Imagine a man born with no arms or legs. Now imagine seriously telling him that he’s exactly the same as everyone else… he would laugh in your face. I know this because I once unwisely tried to convince a friend of mine who’d been born crippled that he was exactly the same as everyone else and he did laugh in my face. This is a claim that is obviously untrue, and the crippled man knows that. My friend was crippled, he wasn’t an idiot. He knew he had the same value as everyone else, but he also knew that he didn’t have the same capabilities as everyone else (he was confined to a wheel chair for one). Now consider: the entire human race has been born crippled. We are not what we should be. Even if you don’t subscribe to religion, it is still obviously true that people, all people, are less than perfect… generally far less.
Now, from the Christian perspective restoration of our vertical relationship (with God) requires salvation. As deformed human beings we 1) have a deformed nature that is inclined to sin, and 2) commit individual sins on a daily basis and thus we must 1) have a new nature and 2) have the debt for our sins paid. This was a part of the purpose of Christ’s sacrifice on the cross. He died for three clear reasons: 1) the goal: to glorify God, 2) the first means: to pay the debt for our sins, and 3) the second means: to give us a new nature.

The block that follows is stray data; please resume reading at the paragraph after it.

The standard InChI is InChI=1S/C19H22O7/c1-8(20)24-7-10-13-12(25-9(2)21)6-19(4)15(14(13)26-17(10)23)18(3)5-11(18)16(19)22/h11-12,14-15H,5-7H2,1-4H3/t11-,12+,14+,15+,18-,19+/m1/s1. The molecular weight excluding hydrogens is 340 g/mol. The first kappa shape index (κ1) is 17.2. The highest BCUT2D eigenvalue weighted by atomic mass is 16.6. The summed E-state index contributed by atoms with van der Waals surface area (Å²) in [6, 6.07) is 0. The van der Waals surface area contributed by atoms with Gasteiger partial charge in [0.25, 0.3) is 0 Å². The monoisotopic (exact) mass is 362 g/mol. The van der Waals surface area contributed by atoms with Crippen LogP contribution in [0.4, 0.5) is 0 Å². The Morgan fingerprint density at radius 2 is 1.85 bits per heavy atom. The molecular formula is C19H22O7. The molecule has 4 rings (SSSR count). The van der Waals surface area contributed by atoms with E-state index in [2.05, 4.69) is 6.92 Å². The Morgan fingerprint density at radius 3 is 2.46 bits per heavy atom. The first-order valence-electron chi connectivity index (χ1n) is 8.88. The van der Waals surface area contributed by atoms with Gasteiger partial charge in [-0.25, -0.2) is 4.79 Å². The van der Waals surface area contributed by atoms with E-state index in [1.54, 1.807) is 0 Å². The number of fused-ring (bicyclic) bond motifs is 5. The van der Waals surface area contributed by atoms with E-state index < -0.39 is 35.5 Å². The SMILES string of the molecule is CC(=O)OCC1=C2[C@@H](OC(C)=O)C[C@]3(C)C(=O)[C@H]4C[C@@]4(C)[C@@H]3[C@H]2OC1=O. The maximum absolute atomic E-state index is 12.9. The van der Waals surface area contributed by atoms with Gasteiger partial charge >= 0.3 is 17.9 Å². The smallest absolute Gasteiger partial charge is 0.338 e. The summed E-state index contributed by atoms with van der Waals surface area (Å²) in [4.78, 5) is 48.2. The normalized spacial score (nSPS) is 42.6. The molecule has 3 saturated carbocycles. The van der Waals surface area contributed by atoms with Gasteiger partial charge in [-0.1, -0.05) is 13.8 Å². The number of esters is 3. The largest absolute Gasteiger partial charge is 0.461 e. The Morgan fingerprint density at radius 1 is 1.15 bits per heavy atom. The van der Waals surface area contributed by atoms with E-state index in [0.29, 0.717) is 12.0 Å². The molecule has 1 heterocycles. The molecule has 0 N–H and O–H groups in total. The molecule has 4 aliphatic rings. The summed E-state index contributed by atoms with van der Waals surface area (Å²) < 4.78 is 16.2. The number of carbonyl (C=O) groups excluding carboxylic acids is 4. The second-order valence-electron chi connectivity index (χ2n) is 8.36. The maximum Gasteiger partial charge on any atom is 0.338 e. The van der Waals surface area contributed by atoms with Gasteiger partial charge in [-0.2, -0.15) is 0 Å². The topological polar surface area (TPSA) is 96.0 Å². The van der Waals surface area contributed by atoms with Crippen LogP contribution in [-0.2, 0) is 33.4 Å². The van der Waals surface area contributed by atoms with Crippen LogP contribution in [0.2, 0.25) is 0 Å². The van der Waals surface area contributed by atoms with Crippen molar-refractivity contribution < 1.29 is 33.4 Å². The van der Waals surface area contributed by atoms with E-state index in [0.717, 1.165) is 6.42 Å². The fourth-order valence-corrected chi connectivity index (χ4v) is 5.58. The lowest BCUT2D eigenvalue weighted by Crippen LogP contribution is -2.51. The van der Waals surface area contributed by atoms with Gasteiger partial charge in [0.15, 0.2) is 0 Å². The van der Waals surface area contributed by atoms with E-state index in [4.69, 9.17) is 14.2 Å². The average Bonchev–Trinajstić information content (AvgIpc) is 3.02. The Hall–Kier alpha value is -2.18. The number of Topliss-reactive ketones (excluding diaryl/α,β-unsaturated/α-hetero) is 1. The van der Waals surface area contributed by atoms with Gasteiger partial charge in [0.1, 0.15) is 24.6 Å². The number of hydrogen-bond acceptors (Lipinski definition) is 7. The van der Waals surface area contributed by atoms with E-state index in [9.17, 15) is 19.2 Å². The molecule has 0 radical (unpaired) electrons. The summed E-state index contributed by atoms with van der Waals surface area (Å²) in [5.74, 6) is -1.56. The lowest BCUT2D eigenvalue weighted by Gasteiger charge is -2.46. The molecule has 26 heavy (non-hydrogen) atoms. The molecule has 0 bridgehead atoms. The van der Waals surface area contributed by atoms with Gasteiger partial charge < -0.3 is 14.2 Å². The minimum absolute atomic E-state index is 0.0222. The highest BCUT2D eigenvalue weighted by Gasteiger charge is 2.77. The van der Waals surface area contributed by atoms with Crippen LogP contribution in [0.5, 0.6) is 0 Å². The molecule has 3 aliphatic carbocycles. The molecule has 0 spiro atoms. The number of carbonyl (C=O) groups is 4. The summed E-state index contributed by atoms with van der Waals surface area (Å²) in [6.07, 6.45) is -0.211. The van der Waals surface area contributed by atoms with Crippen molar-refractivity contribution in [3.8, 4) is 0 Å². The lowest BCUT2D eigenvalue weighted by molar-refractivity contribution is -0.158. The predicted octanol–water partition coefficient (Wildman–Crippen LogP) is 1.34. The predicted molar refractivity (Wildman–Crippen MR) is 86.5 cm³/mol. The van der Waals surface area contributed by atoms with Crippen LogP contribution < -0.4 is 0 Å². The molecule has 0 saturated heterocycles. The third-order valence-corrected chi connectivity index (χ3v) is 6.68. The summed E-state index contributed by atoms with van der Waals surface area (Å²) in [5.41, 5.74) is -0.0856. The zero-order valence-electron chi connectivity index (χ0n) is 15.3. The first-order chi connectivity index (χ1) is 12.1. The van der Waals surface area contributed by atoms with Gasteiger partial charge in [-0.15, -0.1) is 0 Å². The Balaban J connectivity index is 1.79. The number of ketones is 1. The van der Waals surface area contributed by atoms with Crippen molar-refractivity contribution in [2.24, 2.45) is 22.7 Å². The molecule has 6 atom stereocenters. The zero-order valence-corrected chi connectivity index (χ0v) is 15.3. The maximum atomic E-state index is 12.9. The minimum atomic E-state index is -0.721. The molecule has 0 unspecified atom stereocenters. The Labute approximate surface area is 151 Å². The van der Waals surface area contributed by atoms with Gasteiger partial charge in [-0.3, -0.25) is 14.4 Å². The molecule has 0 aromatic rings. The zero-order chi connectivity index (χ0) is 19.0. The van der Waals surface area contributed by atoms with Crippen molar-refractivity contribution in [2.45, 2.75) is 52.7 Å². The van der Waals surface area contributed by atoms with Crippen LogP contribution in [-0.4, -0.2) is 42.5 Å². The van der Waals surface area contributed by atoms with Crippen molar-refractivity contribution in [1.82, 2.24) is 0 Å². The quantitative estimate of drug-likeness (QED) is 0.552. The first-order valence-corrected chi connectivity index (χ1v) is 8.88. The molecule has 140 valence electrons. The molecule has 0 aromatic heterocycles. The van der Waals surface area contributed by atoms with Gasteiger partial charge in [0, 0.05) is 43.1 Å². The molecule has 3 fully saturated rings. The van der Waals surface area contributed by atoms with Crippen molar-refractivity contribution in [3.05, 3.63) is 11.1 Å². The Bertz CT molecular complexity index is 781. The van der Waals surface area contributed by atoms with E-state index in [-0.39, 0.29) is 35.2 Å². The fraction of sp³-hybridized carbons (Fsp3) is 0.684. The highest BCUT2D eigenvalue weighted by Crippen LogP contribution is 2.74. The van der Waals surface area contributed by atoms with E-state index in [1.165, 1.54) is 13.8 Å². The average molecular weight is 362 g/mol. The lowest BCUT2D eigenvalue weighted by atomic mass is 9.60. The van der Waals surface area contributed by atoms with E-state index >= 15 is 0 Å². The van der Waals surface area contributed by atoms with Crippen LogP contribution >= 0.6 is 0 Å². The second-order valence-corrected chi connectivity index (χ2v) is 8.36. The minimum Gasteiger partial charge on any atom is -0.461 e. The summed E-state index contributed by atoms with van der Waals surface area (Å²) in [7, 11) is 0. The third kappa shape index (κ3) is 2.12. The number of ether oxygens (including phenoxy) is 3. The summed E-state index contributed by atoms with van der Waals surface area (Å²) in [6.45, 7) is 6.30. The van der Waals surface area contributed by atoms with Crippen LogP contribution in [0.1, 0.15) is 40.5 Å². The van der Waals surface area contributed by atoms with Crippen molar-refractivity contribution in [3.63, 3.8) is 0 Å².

Some Christians will also argue that the restoration of our horizontal relationships (with other humans, with culture, with creation) also requires salvation. There is some truth to this. If human natures are fundamentally deformed, and actually being a better person (i.e. more like God) requires the restoration of that deformed nature, then salvation is required. However, this argument can be taken to mean that being more like God is equivalent with being kinder, more compassionate, braver, etc. This, I am not convinced of. Augustine pointed out the difference between having virtues (i.e. courage, wisdom, compassion, temperance, etc) and being good (i.e. being like God) – the latter will necessarily include the former, but the former won’t necessarily include the latter. If we define being good as being like God, then being good and being virtuous aren’t necessarily the same, precisely because I can be virtuous for my own purposes (for instance, being nice to others makes me feel better about myself) that have nothing to do with glorifying or resembling God. Augustine called these ‘vicious virtues’ or ‘splendid vices.’ I happen to agree with him. Further, it should be remembered that while Christians might have a new nature, they don’t necessarily follow that nature, which means that a Christian who is able to be like God, but fails to actually be like God might be less virtuous than a pagan. You must be a Christian to renew a right relationship with God. However, you don’t need to be a Christian to be less of a rat-bastard to your neighbors. I speak from experience, because for a long time both before and after I chose to follow Christ, I was a rat-bastard to my friends and neighbors, so please don’t think that I’m simply being insulting.